The Emotional Storm



  February 19, 2018    

Unmanageability in Recovery

Once the substances are no longer present in the lives of addicts and alcoholics their disease surfaces in other ways.  Every one that takes their first-steps into recovery has already come to the decision that their life has become unmanageable. After the initial detox period from most drugs and alcohol, addicts and alcoholics experience what is commonly referred to as the pink cloud. The pink cloud is when all the emotions an addict or alcoholic has numbed themselves to with substances, resurface.  It isn’t just the pink cloud that causes unmanageability, it’s also misery and depression, or any other emotion that we feel too intensely.

Those emotions are a whirlwind for the addict just beginning their journey in recovery. Unused to having to deal with emotions, because they have buried them beneath their addiction or alcoholism, the addict and alcoholic suddenly find themselves adrift in the desire to distract themselves from those emotions. The desire for people in recovery to distract themselves from feeling emotional turmoil, is the beginning of unmanageability in recovery.

A Multi-Faceted Problem

Unmanageability in recovery takes many different shapes and it is not identical for every addict and alcoholic. Although, there are patterns and similarities for every person in recovery. Anyone that has been in any recovery program for long, will certainly have heard someone speak on a similar form of unmanageability as they have experienced. Unmanageability takes numerous shapes in the lives of addicts, such as; gambling to excess, through sex, video games, and even through work. The signs that there is unmanageability failing to uphold our responsibilities, not being able to control our emotional natures, or not growing in our recovery.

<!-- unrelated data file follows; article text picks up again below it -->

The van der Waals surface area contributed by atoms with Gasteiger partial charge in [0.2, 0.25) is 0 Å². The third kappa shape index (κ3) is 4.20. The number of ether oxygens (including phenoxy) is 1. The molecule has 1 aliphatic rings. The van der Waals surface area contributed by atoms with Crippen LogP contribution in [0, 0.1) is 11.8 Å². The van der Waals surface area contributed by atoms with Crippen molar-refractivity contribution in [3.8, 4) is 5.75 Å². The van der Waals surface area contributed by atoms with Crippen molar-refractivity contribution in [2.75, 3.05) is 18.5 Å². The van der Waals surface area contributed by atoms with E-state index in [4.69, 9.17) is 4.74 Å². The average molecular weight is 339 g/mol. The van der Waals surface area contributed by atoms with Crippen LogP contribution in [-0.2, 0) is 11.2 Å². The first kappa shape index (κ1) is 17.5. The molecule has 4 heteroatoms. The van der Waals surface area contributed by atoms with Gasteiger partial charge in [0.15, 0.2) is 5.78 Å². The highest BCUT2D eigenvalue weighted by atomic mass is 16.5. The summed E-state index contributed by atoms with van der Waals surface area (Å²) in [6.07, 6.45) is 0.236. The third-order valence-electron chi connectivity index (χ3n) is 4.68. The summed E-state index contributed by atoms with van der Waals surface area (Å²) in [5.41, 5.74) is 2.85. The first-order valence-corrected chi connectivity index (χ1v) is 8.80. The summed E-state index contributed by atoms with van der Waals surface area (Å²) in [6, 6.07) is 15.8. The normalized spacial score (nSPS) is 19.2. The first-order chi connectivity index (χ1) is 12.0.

For me personally, there are numerous behaviors, thoughts, and actions that have made my life unmanageable in one way or another. In early recovery, I had this fantasy that I would be able to save my brother. I wanted a relationship with at least one of my family members, and my brother and I had always been close. My brother was homeless and had been locked up multiple times. I identified with the depravity his disease took him to.

So, after I had an apartment and he was just getting out of detox, I moved him into my apartment. I quickly realized it was a mistake. My brother was not at a point where he was willing to be clean and sober. Every conversation he and I had was about drugs and alcohol. My brother was looking for ways to use successfully and his proximity to me put my own recovery in jeopardy. I had to talk to other people in recovery to get a sense of how to handle the situation. I ended up helping my brother get into a long-term treatment program.

Early Recovery Relationships

Another cause of emotional turmoil and unmanageability was my first serious relationship. Like many addicts and alcoholics, I never had been in a relationship that was based on a mutual attraction to substances rather than the other person. Personal relationships are something many people in recovery have difficulty with especially in the beginning. So, when I was a couple of months into my recovery and met a girl I liked, who liked me. It seemed like the perfect match. I had a fantasy that arose after our first few dates that we’d get married, have kids, have the house in the suburbs, with a white picket fence. Her friends and my friends in recovery were telling me that it was a bad idea to be involved with her. Still, I held onto that fantasy.